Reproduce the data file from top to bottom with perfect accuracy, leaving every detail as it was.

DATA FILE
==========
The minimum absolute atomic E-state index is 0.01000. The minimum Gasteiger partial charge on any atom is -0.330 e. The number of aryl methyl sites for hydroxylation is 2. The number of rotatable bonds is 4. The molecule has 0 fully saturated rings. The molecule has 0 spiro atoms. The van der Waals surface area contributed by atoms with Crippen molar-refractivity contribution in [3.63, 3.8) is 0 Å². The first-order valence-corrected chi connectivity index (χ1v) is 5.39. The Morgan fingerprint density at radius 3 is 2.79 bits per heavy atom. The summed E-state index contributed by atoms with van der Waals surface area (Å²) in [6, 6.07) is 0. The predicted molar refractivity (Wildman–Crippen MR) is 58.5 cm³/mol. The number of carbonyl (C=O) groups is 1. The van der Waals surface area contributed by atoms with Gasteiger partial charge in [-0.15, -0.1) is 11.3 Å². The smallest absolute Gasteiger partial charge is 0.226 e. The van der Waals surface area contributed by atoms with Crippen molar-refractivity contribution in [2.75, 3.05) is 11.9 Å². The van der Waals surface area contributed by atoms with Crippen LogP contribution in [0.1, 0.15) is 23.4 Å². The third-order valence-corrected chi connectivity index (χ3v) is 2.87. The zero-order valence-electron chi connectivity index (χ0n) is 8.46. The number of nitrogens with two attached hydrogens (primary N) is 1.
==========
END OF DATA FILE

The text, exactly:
The minimum absolute atomic E-state index is 0.01000. The minimum Gasteiger partial charge on any atom is -0.330 e. The number of aryl methyl sites for hydroxylation is 2. The number of rotatable bonds is 4. The molecule has 0 fully saturated rings. The molecule has 0 spiro atoms. The van der Waals surface area contributed by atoms with Crippen molar-refractivity contribution in [3.63, 3.8) is 0 Å². The first-order valence-corrected chi connectivity index (χ1v) is 5.39. The Morgan fingerprint density at radius 3 is 2.79 bits per heavy atom. The summed E-state index contributed by atoms with van der Waals surface area (Å²) in [6, 6.07) is 0. The predicted molar refractivity (Wildman–Crippen MR) is 58.5 cm³/mol. The number of carbonyl (C=O) groups is 1. The van der Waals surface area contributed by atoms with Gasteiger partial charge in [-0.15, -0.1) is 11.3 Å². The smallest absolute Gasteiger partial charge is 0.226 e. The van der Waals surface area contributed by atoms with Crippen molar-refractivity contribution in [2.75, 3.05) is 11.9 Å². The van der Waals surface area contributed by atoms with Crippen LogP contribution in [0.1, 0.15) is 23.4 Å². The third-order valence-corrected chi connectivity index (χ3v) is 2.87. The zero-order valence-electron chi connectivity index (χ0n) is 8.46. The number of nitrogens with two attached hydrogens (primary N) is 1.